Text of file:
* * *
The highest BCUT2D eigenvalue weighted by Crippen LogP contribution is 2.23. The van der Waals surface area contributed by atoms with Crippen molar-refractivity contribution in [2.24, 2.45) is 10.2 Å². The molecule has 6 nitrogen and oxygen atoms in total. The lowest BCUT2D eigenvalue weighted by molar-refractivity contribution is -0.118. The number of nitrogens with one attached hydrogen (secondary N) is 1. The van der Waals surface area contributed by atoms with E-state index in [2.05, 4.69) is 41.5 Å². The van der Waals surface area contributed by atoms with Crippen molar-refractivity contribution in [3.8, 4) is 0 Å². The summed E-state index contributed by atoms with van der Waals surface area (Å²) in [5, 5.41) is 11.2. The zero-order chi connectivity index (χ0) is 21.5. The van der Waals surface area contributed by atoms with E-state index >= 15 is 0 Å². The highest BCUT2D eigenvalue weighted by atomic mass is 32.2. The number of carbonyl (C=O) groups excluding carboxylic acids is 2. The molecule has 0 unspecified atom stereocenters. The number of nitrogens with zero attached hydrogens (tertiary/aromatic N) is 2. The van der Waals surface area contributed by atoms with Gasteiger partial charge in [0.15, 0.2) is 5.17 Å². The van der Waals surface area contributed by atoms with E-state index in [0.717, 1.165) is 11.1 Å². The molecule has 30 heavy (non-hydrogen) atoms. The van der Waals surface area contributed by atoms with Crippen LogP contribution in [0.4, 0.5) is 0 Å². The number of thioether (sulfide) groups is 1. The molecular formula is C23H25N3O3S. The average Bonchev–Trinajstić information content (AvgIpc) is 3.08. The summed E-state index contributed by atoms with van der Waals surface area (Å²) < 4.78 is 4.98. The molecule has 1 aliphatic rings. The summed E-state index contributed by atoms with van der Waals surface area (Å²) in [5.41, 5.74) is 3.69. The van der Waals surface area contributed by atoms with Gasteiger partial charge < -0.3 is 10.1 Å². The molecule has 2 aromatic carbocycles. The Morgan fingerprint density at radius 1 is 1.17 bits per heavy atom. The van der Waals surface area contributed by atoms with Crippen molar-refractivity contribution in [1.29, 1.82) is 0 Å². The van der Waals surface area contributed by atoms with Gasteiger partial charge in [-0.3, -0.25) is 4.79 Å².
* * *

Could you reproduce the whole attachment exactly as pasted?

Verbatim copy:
The highest BCUT2D eigenvalue weighted by Crippen LogP contribution is 2.23. The van der Waals surface area contributed by atoms with Crippen molar-refractivity contribution in [2.24, 2.45) is 10.2 Å². The molecule has 6 nitrogen and oxygen atoms in total. The lowest BCUT2D eigenvalue weighted by molar-refractivity contribution is -0.118. The number of nitrogens with one attached hydrogen (secondary N) is 1. The van der Waals surface area contributed by atoms with E-state index in [2.05, 4.69) is 41.5 Å². The van der Waals surface area contributed by atoms with Crippen molar-refractivity contribution in [3.8, 4) is 0 Å². The summed E-state index contributed by atoms with van der Waals surface area (Å²) in [5, 5.41) is 11.2. The zero-order chi connectivity index (χ0) is 21.5. The van der Waals surface area contributed by atoms with E-state index >= 15 is 0 Å². The highest BCUT2D eigenvalue weighted by atomic mass is 32.2. The number of carbonyl (C=O) groups excluding carboxylic acids is 2. The molecule has 0 unspecified atom stereocenters. The number of nitrogens with zero attached hydrogens (tertiary/aromatic N) is 2. The van der Waals surface area contributed by atoms with Gasteiger partial charge in [0.15, 0.2) is 5.17 Å². The van der Waals surface area contributed by atoms with E-state index in [0.717, 1.165) is 11.1 Å². The molecule has 30 heavy (non-hydrogen) atoms. The van der Waals surface area contributed by atoms with Crippen LogP contribution in [0.4, 0.5) is 0 Å². The number of thioether (sulfide) groups is 1. The molecular formula is C23H25N3O3S. The average Bonchev–Trinajstić information content (AvgIpc) is 3.08. The summed E-state index contributed by atoms with van der Waals surface area (Å²) < 4.78 is 4.98. The molecule has 1 aliphatic rings. The summed E-state index contributed by atoms with van der Waals surface area (Å²) in [5.41, 5.74) is 3.69. The van der Waals surface area contributed by atoms with Gasteiger partial charge < -0.3 is 10.1 Å². The molecule has 2 aromatic carbocycles. The Morgan fingerprint density at radius 1 is 1.17 bits per heavy atom. The van der Waals surface area contributed by atoms with Crippen molar-refractivity contribution in [1.29, 1.82) is 0 Å². The van der Waals surface area contributed by atoms with Gasteiger partial charge in [-0.3, -0.25) is 4.79 Å².